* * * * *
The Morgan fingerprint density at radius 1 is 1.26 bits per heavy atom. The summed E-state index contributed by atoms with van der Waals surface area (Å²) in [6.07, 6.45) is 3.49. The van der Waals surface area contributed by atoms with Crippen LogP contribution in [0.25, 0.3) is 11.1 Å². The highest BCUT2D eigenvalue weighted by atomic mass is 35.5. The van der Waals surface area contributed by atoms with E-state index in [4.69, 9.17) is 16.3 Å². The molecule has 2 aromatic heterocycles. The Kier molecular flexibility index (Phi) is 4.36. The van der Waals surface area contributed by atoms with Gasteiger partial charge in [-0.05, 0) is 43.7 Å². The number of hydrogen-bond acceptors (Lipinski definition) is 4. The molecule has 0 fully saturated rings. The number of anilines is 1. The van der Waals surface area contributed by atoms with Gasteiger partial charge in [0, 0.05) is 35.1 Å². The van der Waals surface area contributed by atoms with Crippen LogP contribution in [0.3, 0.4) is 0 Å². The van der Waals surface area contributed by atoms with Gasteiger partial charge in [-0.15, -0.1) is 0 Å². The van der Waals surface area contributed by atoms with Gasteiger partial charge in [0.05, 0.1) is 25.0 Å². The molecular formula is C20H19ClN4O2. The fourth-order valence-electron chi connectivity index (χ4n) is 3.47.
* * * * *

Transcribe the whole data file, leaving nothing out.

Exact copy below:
The Morgan fingerprint density at radius 1 is 1.26 bits per heavy atom. The summed E-state index contributed by atoms with van der Waals surface area (Å²) in [6.07, 6.45) is 3.49. The van der Waals surface area contributed by atoms with Crippen LogP contribution in [0.25, 0.3) is 11.1 Å². The highest BCUT2D eigenvalue weighted by atomic mass is 35.5. The van der Waals surface area contributed by atoms with E-state index in [4.69, 9.17) is 16.3 Å². The molecule has 2 aromatic heterocycles. The Kier molecular flexibility index (Phi) is 4.36. The van der Waals surface area contributed by atoms with Gasteiger partial charge in [-0.05, 0) is 43.7 Å². The number of hydrogen-bond acceptors (Lipinski definition) is 4. The molecule has 0 fully saturated rings. The number of anilines is 1. The van der Waals surface area contributed by atoms with Gasteiger partial charge in [0, 0.05) is 35.1 Å². The van der Waals surface area contributed by atoms with Crippen LogP contribution in [0.3, 0.4) is 0 Å². The van der Waals surface area contributed by atoms with Gasteiger partial charge in [-0.15, -0.1) is 0 Å². The van der Waals surface area contributed by atoms with Gasteiger partial charge in [0.05, 0.1) is 25.0 Å². The molecular formula is C20H19ClN4O2. The fourth-order valence-electron chi connectivity index (χ4n) is 3.47.